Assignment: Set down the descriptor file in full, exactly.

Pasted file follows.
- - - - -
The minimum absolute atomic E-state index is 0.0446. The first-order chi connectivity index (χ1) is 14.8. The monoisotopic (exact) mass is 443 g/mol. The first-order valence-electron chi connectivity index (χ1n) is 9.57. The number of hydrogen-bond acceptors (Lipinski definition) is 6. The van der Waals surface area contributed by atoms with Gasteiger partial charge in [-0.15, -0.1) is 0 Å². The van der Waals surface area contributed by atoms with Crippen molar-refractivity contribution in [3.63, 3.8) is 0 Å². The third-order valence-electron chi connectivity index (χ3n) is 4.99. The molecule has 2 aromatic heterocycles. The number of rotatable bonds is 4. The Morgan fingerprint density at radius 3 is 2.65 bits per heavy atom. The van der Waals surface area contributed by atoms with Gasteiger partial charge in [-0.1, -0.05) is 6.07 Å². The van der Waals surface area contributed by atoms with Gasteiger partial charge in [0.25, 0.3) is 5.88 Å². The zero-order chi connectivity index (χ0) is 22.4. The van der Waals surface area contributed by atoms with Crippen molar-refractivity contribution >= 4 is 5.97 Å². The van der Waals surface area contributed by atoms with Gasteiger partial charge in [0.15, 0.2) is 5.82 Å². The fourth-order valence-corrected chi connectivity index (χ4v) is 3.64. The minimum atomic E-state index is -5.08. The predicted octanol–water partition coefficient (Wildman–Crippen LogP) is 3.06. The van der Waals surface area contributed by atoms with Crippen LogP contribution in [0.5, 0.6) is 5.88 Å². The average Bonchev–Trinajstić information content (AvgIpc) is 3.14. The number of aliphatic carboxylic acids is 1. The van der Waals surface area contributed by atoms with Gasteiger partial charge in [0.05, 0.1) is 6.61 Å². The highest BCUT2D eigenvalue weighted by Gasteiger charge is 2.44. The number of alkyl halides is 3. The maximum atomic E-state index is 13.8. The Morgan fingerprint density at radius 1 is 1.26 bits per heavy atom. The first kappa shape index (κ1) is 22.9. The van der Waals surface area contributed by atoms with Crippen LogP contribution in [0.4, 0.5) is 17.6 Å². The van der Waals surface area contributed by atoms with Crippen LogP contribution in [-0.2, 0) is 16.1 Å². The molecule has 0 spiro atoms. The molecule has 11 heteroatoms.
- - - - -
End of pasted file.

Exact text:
The minimum absolute atomic E-state index is 0.0446. The first-order chi connectivity index (χ1) is 14.8. The monoisotopic (exact) mass is 443 g/mol. The first-order valence-electron chi connectivity index (χ1n) is 9.57. The number of hydrogen-bond acceptors (Lipinski definition) is 6. The van der Waals surface area contributed by atoms with Gasteiger partial charge in [-0.15, -0.1) is 0 Å². The van der Waals surface area contributed by atoms with Crippen molar-refractivity contribution in [3.63, 3.8) is 0 Å². The third-order valence-electron chi connectivity index (χ3n) is 4.99. The molecule has 2 aromatic heterocycles. The number of rotatable bonds is 4. The Morgan fingerprint density at radius 3 is 2.65 bits per heavy atom. The van der Waals surface area contributed by atoms with Gasteiger partial charge in [-0.1, -0.05) is 6.07 Å². The van der Waals surface area contributed by atoms with Gasteiger partial charge in [0.25, 0.3) is 5.88 Å². The zero-order chi connectivity index (χ0) is 22.4. The van der Waals surface area contributed by atoms with Crippen molar-refractivity contribution >= 4 is 5.97 Å². The van der Waals surface area contributed by atoms with Gasteiger partial charge in [0.15, 0.2) is 5.82 Å². The fourth-order valence-corrected chi connectivity index (χ4v) is 3.64. The minimum atomic E-state index is -5.08. The predicted octanol–water partition coefficient (Wildman–Crippen LogP) is 3.06. The van der Waals surface area contributed by atoms with Crippen LogP contribution in [0.5, 0.6) is 5.88 Å². The average Bonchev–Trinajstić information content (AvgIpc) is 3.14. The number of aliphatic carboxylic acids is 1. The van der Waals surface area contributed by atoms with Gasteiger partial charge in [0.05, 0.1) is 6.61 Å². The highest BCUT2D eigenvalue weighted by Gasteiger charge is 2.44. The number of alkyl halides is 3. The maximum atomic E-state index is 13.8. The Morgan fingerprint density at radius 1 is 1.26 bits per heavy atom. The first kappa shape index (κ1) is 22.9. The van der Waals surface area contributed by atoms with Crippen LogP contribution in [0.4, 0.5) is 17.6 Å². The van der Waals surface area contributed by atoms with Crippen LogP contribution in [-0.2, 0) is 16.1 Å². The molecule has 0 spiro atoms. The molecule has 11 heteroatoms.